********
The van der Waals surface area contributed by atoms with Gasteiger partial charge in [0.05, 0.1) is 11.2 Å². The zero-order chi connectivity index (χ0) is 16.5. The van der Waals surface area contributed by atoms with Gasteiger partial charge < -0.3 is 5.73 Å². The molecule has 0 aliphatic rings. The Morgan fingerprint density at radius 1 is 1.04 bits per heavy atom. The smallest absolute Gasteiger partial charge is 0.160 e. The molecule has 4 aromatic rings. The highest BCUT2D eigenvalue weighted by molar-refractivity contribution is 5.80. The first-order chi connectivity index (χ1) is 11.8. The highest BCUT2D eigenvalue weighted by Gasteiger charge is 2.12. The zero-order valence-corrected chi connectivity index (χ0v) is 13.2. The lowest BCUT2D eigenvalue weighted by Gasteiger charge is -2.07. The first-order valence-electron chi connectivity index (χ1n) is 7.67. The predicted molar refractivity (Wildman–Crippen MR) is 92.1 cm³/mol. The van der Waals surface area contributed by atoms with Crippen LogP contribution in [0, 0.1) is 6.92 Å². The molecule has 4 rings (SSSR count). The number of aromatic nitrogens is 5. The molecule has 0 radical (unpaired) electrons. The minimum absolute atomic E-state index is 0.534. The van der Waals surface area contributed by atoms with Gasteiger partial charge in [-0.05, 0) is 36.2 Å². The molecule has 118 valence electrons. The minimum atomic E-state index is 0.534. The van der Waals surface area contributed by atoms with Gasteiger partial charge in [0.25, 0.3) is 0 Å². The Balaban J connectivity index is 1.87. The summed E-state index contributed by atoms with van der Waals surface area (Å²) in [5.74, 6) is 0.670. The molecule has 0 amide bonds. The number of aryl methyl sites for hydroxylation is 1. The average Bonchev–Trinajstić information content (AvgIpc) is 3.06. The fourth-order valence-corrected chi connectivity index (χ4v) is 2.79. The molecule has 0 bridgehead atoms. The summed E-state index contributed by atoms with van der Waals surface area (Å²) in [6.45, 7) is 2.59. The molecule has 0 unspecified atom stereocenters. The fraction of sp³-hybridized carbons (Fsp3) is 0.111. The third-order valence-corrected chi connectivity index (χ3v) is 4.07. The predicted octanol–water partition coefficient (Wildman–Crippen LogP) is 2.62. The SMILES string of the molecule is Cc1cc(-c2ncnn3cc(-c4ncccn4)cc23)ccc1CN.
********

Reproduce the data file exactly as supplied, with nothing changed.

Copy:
The van der Waals surface area contributed by atoms with Gasteiger partial charge in [0.05, 0.1) is 11.2 Å². The zero-order chi connectivity index (χ0) is 16.5. The van der Waals surface area contributed by atoms with Gasteiger partial charge < -0.3 is 5.73 Å². The molecule has 0 aliphatic rings. The Morgan fingerprint density at radius 1 is 1.04 bits per heavy atom. The smallest absolute Gasteiger partial charge is 0.160 e. The molecule has 4 aromatic rings. The highest BCUT2D eigenvalue weighted by molar-refractivity contribution is 5.80. The first-order chi connectivity index (χ1) is 11.8. The highest BCUT2D eigenvalue weighted by Gasteiger charge is 2.12. The zero-order valence-corrected chi connectivity index (χ0v) is 13.2. The lowest BCUT2D eigenvalue weighted by Gasteiger charge is -2.07. The first-order valence-electron chi connectivity index (χ1n) is 7.67. The predicted molar refractivity (Wildman–Crippen MR) is 92.1 cm³/mol. The van der Waals surface area contributed by atoms with Crippen LogP contribution in [0, 0.1) is 6.92 Å². The molecule has 4 rings (SSSR count). The number of aromatic nitrogens is 5. The molecule has 0 radical (unpaired) electrons. The minimum absolute atomic E-state index is 0.534. The van der Waals surface area contributed by atoms with Gasteiger partial charge in [-0.05, 0) is 36.2 Å². The molecule has 118 valence electrons. The minimum atomic E-state index is 0.534. The van der Waals surface area contributed by atoms with Gasteiger partial charge in [0.25, 0.3) is 0 Å². The Balaban J connectivity index is 1.87. The summed E-state index contributed by atoms with van der Waals surface area (Å²) in [5.74, 6) is 0.670. The molecule has 0 amide bonds. The number of aryl methyl sites for hydroxylation is 1. The average Bonchev–Trinajstić information content (AvgIpc) is 3.06. The fourth-order valence-corrected chi connectivity index (χ4v) is 2.79. The molecule has 0 bridgehead atoms. The summed E-state index contributed by atoms with van der Waals surface area (Å²) in [6.45, 7) is 2.59. The molecule has 0 unspecified atom stereocenters. The fraction of sp³-hybridized carbons (Fsp3) is 0.111. The third-order valence-corrected chi connectivity index (χ3v) is 4.07. The predicted octanol–water partition coefficient (Wildman–Crippen LogP) is 2.62. The SMILES string of the molecule is Cc1cc(-c2ncnn3cc(-c4ncccn4)cc23)ccc1CN.